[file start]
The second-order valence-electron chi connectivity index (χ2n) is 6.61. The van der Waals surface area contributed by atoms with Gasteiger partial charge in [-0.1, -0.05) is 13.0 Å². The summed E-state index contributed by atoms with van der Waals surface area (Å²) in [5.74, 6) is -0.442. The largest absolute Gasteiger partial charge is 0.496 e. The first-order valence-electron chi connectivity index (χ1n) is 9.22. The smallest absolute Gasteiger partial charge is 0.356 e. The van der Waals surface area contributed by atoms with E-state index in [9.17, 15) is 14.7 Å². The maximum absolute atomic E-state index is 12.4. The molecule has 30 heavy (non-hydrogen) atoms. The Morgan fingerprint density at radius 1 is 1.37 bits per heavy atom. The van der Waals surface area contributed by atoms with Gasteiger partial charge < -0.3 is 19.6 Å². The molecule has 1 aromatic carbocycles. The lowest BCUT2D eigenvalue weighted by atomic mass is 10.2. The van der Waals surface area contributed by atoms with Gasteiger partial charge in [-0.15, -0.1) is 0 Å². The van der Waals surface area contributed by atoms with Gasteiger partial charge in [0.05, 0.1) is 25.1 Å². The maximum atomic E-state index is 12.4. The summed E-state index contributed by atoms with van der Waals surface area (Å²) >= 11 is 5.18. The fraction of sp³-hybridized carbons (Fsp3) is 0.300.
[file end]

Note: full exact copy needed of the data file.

The second-order valence-electron chi connectivity index (χ2n) is 6.61. The van der Waals surface area contributed by atoms with Gasteiger partial charge in [-0.1, -0.05) is 13.0 Å². The summed E-state index contributed by atoms with van der Waals surface area (Å²) in [5.74, 6) is -0.442. The largest absolute Gasteiger partial charge is 0.496 e. The first-order valence-electron chi connectivity index (χ1n) is 9.22. The smallest absolute Gasteiger partial charge is 0.356 e. The van der Waals surface area contributed by atoms with E-state index in [9.17, 15) is 14.7 Å². The maximum absolute atomic E-state index is 12.4. The molecule has 30 heavy (non-hydrogen) atoms. The Morgan fingerprint density at radius 1 is 1.37 bits per heavy atom. The van der Waals surface area contributed by atoms with Gasteiger partial charge < -0.3 is 19.6 Å². The molecule has 1 aromatic carbocycles. The lowest BCUT2D eigenvalue weighted by atomic mass is 10.2. The van der Waals surface area contributed by atoms with Gasteiger partial charge in [-0.15, -0.1) is 0 Å². The van der Waals surface area contributed by atoms with Gasteiger partial charge in [0.05, 0.1) is 25.1 Å². The maximum atomic E-state index is 12.4. The summed E-state index contributed by atoms with van der Waals surface area (Å²) >= 11 is 5.18. The fraction of sp³-hybridized carbons (Fsp3) is 0.300.